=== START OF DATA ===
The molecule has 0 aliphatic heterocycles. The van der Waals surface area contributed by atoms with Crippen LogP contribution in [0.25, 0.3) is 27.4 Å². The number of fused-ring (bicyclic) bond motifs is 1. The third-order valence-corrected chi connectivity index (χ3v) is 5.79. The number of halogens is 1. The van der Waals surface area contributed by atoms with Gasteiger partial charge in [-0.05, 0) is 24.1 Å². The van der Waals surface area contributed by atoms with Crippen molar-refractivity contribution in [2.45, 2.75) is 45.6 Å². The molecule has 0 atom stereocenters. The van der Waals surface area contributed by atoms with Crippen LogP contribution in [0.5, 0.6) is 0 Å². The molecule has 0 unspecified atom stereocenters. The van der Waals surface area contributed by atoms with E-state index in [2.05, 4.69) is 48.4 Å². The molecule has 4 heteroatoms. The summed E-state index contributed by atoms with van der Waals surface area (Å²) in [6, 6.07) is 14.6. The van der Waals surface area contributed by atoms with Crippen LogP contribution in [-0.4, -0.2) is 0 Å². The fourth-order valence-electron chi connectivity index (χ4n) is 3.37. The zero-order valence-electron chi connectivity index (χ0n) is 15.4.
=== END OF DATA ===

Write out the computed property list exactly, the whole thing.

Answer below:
The molecule has 0 aliphatic heterocycles. The van der Waals surface area contributed by atoms with Crippen LogP contribution in [0.25, 0.3) is 27.4 Å². The number of fused-ring (bicyclic) bond motifs is 1. The third-order valence-corrected chi connectivity index (χ3v) is 5.79. The number of halogens is 1. The van der Waals surface area contributed by atoms with Gasteiger partial charge in [-0.05, 0) is 24.1 Å². The van der Waals surface area contributed by atoms with Crippen molar-refractivity contribution in [2.45, 2.75) is 45.6 Å². The molecule has 0 atom stereocenters. The van der Waals surface area contributed by atoms with Crippen LogP contribution in [0.5, 0.6) is 0 Å². The molecule has 0 unspecified atom stereocenters. The van der Waals surface area contributed by atoms with E-state index in [2.05, 4.69) is 48.4 Å². The molecule has 4 heteroatoms. The summed E-state index contributed by atoms with van der Waals surface area (Å²) in [6, 6.07) is 14.6. The van der Waals surface area contributed by atoms with Crippen LogP contribution in [-0.4, -0.2) is 0 Å². The fourth-order valence-electron chi connectivity index (χ4n) is 3.37. The zero-order valence-electron chi connectivity index (χ0n) is 15.4.